The person that was the leader in that department was going to work for Polyphony, but they were looking for motivated young guys as well; and looking for a job myself, I was lucky to be invited.

  • My career expanded after joining the company

    This was when "Tourist Trophy" was being developed, and at the time, I made the license acquiring screens using the game script since the first time.

    After that there was the "Gran Turismo HD Concept" where I worked on the Arcade mode and Options, and in "Gran Turismo 5 Prologue", I handled offline events. The range of work I was given responsibility for expanded like this, and in "Gran Turismo 5" and on, I've been working on the game sequences and user interface.


  • Character of Polyphony Digital

    I am still surprised by the high level of motivation that the people of the company have in regards to learning. And though when I joined, I still lacked the skill, experience, and knowledge as a programmer, no one ever told me "you don't have it". I still remember an older colleague telling me, "If you don't know, just learn it". So naturally, I acquired an attitude where I would not just "handle" a job, even when assigned to a job that exceeded my skills. I now "try working at it".

    And this might be a feeling I get from my background, but a company having "a level of development that actually leads to the sale of a product" is very important. There are many projects out there that are cancelled during development and disappear, like the products I worked on before joining Polyphony which never saw the light of day.

    The user interface I am responsible for in "Gran Turismo" was remade from scratch several times during the development process, and there have been moments when I thought "isn't this a waste?"; but when I look back and see that in the end, something better was sold as a product, it makes me feel really glad that I'm in such a privileged environment.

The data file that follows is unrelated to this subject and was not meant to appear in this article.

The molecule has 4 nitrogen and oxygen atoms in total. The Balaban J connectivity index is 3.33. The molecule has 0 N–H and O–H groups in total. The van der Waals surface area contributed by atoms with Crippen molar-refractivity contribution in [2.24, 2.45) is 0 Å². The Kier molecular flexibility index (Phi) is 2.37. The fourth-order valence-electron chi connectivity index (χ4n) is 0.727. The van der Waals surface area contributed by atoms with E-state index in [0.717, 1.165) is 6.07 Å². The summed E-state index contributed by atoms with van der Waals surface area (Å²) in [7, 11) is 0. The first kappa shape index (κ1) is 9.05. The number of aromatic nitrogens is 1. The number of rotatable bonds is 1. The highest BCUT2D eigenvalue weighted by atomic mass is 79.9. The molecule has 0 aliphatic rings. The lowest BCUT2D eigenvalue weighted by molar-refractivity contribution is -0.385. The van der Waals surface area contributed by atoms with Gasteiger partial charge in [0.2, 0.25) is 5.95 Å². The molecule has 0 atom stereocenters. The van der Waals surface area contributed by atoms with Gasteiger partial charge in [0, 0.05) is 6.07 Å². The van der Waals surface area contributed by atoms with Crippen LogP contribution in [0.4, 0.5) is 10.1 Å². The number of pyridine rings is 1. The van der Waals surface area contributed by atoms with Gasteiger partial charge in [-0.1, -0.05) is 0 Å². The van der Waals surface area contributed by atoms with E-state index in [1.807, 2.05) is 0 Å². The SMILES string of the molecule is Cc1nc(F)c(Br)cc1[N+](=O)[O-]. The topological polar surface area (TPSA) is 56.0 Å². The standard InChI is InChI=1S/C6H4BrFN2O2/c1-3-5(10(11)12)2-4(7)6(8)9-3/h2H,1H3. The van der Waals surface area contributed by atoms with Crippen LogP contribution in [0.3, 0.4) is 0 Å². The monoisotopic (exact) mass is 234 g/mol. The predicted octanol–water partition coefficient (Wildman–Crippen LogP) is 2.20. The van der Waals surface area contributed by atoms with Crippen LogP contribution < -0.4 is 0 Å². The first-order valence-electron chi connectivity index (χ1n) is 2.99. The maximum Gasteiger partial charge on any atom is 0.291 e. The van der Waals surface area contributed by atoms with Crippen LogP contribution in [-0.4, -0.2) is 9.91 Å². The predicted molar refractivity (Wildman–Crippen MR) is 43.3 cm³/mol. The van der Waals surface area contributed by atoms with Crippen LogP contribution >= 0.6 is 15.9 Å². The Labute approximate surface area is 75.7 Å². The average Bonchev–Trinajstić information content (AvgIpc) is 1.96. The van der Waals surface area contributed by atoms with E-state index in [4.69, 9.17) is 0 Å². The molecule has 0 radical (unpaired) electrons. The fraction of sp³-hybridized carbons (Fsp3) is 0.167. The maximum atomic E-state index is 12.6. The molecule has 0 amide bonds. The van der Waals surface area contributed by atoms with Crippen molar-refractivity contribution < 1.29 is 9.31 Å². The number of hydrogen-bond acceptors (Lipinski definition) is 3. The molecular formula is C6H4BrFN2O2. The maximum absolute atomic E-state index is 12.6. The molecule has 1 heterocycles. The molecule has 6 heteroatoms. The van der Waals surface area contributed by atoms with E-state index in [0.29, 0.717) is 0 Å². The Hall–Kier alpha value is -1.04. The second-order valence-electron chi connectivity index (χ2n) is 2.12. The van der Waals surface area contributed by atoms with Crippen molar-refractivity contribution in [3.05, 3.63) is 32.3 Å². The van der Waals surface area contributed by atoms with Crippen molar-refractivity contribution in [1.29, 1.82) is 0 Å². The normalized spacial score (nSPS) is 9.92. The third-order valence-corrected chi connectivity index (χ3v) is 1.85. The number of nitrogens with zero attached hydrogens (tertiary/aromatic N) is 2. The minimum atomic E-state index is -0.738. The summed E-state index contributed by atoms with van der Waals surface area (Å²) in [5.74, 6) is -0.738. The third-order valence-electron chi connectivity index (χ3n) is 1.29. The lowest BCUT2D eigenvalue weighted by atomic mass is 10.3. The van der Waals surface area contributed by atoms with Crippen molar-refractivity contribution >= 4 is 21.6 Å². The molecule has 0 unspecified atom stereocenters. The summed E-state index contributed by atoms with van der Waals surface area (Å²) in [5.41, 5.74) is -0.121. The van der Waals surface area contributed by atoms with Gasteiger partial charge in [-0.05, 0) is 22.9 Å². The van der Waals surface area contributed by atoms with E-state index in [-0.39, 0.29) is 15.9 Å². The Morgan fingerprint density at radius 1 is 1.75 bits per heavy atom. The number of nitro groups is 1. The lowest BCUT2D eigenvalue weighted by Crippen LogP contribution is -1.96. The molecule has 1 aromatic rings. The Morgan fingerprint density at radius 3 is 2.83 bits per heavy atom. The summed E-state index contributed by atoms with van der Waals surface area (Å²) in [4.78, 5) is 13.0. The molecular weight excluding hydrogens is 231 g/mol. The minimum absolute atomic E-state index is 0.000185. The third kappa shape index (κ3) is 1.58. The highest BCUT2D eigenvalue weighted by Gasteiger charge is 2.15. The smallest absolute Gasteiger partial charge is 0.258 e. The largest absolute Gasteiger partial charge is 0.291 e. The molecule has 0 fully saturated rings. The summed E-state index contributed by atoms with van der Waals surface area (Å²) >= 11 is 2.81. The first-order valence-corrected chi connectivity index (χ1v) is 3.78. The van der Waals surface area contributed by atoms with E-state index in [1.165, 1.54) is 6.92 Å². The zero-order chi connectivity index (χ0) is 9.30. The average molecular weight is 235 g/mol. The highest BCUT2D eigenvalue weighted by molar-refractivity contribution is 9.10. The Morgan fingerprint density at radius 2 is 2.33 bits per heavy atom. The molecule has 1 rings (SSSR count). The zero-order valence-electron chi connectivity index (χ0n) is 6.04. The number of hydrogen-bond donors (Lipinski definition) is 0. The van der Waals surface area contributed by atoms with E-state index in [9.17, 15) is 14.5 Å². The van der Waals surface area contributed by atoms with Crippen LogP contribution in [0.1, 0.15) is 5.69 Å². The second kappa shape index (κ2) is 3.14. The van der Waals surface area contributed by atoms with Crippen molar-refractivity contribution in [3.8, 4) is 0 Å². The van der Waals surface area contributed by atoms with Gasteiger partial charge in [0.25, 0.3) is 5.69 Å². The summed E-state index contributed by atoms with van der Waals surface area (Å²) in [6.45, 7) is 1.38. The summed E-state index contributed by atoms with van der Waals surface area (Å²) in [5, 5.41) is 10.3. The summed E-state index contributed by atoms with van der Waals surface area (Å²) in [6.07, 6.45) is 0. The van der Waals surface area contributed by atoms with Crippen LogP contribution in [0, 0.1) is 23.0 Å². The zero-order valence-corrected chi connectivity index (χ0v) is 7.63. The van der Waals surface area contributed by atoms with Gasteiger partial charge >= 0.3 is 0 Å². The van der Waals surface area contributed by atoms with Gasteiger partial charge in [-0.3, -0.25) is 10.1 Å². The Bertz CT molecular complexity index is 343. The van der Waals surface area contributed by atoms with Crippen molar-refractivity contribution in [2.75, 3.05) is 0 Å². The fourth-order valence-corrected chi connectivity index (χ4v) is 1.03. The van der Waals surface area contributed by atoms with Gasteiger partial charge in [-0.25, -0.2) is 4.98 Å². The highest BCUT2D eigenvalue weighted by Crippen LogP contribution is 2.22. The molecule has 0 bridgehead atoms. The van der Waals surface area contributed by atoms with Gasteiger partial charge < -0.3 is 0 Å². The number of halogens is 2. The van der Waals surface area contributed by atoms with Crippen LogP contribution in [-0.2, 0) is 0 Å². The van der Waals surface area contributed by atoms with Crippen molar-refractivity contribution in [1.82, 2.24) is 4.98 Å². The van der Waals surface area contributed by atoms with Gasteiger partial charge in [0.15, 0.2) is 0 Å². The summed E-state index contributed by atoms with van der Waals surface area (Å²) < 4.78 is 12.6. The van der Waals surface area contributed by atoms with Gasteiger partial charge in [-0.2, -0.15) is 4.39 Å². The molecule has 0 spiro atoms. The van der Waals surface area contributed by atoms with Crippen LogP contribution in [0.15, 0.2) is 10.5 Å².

• Regarding hiring for the Game Script Engineer

    An in-house script language is used to create the game sequences and user interface. The internal code is written in C++, and is expanded upon every day. Because it is in-house, there are no thorough documentation as there are for Python and Perl script languages, and to check the internal implementation of the interface and to expand features, you need knowledge of C++.

    You of course need programming knowledge and tool development experience, but I think you also need good communication skills as well. The game script is like a bridge that connects cars, tracks, and design, and it involves speaking to people from each team to put it all together.

    If it is a proposal that would make it easier for the artists to design, and make it easier for the game player to use, you can speak out. At Polyphony, you are never tuned down totally when putting out ideas. Someone will always listen, and sometimes even Mr. Yamauchi could say directly "that's a pretty good idea", and that idea could become implemented.

    One satisfaction you get as a Game Script Engineer, is that you can feel those moments where the game really comes together faster than anyone else. And the maintenance of game development environment and the creation of support tools is part of the job, so even outside the game script, there is a stage where you can put your strong skills and areas to use.


- Related Interviews